- FreshBooks gets $30 million in funding from investors.
- Sage One added some more basic functionality such as a general ledger, year-end closing, and more reports.
- Sage One releases an iPhone app.
Current Problems with Cloud Accounting
While cloud accounting software is great, there are still some ongoing issues:
- Add-ons are often basic import / export tools instead of truly seamless integrations.
- There’s no solid restore point system. QuickBooks Online lets you download an emergency backup that can be opened in QuickBooks Desktop, but its not a proper backup system with restore points.
- If you stop paying for the subscription, there’s still no standard export all button in all software, so this makes people nervous.
- Security is still a major concern, especially with all the news of hacks from major companies like Sony, Target, and Home Depot.
- While performance is fast and automation helps certain businesses, data entry heavy users find the software slower than desktop.
- The functionality is still not as deep in certain areas as desktop. This situation, however, will continue to erode as products mature.
- Ease of completing government requirements is not uniform across the vendors. There’s sales taxes, payroll taxes, and income taxes, to name the top ones. Better integrations and easy online filing will help convince users that online is the place to be.
What to Expect
Before you read the bullet points below, please know that this is purely speculation and I don’t have any inside tracks to what’s going to be coming out. I could be entirely wrong. But after watching the different players for a few years now, this is what I expect to see. Take it with a huge grain of salt.
- The ground seems to be shifting from getting extra functionality through add-ons to getting them natively. A couple examples are Xero with its payroll service and QuickBooks Online acquiring and integrating Lettuce apps. I expect deeper integrations with popular SAAS (software as a service) companies and potentially some more buyouts of popular add-ons. The user base is getting to the point where it makes sense for both sides to strengthen these integrations. It also makes sense from a product differentiation stand point where solid integrations are a real benefit to users.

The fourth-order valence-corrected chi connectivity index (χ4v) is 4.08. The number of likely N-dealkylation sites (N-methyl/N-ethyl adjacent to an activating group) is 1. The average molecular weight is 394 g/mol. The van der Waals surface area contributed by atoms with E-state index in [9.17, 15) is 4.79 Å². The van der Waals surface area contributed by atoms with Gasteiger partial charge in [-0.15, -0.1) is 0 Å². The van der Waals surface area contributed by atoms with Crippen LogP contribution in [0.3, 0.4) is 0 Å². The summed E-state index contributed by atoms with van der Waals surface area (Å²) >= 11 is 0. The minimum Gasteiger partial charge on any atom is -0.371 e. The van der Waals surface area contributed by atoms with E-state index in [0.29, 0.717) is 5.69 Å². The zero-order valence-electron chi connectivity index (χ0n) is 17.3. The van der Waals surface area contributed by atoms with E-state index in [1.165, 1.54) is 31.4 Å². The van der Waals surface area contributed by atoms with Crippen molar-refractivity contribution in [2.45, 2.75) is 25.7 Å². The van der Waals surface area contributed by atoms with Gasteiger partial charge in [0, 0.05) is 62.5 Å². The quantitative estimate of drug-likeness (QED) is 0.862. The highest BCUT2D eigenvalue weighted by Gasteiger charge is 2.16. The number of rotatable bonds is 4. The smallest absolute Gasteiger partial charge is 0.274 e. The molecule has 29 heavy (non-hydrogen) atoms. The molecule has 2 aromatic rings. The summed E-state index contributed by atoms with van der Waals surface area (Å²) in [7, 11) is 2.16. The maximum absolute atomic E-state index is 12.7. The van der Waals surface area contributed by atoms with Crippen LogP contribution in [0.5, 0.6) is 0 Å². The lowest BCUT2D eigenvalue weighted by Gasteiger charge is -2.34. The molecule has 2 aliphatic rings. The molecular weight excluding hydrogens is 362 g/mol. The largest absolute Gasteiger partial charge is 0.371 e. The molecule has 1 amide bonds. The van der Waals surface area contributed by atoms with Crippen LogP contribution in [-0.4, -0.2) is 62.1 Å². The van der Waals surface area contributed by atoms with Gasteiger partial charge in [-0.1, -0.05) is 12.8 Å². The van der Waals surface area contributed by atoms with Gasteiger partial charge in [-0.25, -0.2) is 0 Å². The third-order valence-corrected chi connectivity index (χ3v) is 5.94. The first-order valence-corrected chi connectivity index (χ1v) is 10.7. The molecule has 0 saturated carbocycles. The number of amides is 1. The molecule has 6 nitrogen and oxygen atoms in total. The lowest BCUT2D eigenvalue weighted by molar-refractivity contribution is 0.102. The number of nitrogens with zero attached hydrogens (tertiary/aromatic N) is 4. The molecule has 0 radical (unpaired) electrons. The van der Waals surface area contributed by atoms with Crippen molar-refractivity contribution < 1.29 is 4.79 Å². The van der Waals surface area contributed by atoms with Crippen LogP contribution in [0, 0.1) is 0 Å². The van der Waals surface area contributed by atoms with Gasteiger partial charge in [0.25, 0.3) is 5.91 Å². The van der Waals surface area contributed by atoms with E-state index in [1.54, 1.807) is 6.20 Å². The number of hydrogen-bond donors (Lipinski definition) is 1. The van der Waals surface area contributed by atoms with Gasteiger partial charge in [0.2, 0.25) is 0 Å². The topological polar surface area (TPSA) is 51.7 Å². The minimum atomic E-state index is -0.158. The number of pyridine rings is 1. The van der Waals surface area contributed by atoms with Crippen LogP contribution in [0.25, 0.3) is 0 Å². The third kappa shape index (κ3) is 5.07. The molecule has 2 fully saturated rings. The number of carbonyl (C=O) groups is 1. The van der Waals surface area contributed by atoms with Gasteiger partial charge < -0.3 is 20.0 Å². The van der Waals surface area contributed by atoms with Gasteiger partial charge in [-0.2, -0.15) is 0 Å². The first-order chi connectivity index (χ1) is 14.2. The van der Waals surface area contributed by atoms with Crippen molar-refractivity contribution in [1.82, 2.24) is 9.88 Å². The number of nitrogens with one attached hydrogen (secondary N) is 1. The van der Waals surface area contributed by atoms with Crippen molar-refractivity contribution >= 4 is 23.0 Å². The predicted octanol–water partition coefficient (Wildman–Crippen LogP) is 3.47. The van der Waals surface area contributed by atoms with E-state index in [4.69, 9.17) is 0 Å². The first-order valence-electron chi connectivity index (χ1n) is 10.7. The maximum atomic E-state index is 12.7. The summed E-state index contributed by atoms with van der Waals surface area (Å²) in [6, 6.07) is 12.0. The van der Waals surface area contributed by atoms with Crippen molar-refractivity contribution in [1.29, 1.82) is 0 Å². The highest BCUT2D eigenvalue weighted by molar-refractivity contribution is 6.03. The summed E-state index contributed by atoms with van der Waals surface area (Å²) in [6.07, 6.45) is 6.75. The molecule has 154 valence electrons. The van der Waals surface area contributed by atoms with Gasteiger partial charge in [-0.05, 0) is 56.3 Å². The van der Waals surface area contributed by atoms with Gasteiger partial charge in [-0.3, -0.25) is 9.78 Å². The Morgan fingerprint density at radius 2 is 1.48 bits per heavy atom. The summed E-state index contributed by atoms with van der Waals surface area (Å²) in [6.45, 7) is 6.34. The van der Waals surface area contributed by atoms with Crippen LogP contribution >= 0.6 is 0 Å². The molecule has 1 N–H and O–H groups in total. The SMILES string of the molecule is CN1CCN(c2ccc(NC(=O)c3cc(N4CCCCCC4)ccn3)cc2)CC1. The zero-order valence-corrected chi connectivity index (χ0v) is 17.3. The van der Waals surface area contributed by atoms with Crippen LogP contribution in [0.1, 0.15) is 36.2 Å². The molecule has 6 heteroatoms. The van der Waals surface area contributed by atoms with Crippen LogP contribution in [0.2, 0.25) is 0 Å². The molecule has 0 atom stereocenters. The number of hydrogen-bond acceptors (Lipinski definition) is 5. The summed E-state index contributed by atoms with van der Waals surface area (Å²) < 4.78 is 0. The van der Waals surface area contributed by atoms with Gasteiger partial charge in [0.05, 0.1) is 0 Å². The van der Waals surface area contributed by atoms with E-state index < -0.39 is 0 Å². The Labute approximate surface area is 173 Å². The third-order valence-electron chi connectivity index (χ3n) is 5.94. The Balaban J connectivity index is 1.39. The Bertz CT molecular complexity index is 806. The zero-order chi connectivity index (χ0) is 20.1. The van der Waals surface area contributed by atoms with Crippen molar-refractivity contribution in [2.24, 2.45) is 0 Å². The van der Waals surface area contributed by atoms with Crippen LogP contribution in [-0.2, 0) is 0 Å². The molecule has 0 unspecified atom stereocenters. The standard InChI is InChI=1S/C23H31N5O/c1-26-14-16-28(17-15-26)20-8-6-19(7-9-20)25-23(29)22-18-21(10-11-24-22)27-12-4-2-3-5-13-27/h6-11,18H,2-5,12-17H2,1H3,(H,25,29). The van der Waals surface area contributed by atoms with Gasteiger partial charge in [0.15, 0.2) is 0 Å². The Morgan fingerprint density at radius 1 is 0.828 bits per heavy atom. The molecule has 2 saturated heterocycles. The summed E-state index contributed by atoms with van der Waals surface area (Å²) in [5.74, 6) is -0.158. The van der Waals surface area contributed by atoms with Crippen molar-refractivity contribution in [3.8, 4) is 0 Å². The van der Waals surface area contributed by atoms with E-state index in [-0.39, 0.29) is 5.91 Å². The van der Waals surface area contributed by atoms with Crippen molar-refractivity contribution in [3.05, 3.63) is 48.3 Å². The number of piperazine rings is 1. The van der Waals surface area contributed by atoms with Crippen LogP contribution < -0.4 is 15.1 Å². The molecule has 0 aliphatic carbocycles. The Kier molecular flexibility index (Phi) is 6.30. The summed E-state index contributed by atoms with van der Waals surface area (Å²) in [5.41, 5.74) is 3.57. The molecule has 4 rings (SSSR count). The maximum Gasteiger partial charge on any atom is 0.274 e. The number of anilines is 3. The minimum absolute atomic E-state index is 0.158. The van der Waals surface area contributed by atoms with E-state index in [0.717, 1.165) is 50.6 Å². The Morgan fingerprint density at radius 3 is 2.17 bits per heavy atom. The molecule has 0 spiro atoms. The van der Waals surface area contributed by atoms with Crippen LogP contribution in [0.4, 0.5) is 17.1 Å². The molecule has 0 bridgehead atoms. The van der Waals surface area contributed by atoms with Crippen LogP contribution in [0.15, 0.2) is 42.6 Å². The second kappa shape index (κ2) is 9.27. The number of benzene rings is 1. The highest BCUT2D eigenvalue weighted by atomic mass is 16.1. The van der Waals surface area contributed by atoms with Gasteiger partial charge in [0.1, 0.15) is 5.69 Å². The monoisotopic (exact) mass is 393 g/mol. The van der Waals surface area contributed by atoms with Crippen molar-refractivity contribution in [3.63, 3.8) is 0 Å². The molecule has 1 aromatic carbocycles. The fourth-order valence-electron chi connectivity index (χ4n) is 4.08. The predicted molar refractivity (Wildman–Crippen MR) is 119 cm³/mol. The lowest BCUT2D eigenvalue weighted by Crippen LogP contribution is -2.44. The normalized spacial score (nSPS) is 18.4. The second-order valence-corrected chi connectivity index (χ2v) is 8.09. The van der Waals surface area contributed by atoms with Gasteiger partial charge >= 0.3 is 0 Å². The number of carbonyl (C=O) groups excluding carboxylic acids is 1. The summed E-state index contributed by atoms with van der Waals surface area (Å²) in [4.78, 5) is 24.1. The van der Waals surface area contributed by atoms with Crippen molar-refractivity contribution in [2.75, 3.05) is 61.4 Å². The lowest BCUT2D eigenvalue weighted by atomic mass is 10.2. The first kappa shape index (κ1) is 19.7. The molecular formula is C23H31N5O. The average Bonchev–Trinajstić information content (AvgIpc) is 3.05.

- User adoption will continue to exponentially increase.
- Instead of news users asking “Why should I go online?”, the question will be “why should I go with desktop?”
- I wouldn’t expect to see the formation of new online accounting software companies. Rather, I’d expect the number of vendors to start shrinking as leaders consolidate. The new kids on the block, like Xero, Wave, and FreshBooks have been around for more than a half decade already.
- Vendors will expand upon their hybrid desktop app approach. A hybrid desktop app is one that is native to your desktop OS (like Windows 8 or Mac OS X), but it interfaces with the cloud for the data (this is actually how mobile apps work). Intuit has done this with its QuickBooks App for Mac app and Zoho Books with its Windows app. More native Windows and Mac apps seems inevitable. This may help with the slow performance issues that desktop users complain about.
- Practice Management will be a big focus for Xero and QuickBooks Online. With the core functionality of both software largely built-out and the functionality of both software getting more and more similar, appealing to accountants becomes even more important.
So, that’s what I saw happen in 2014 and what I expect to see in 2015. What about you? Is there anything I missed or think I got wrong? Speak out in the comment section below!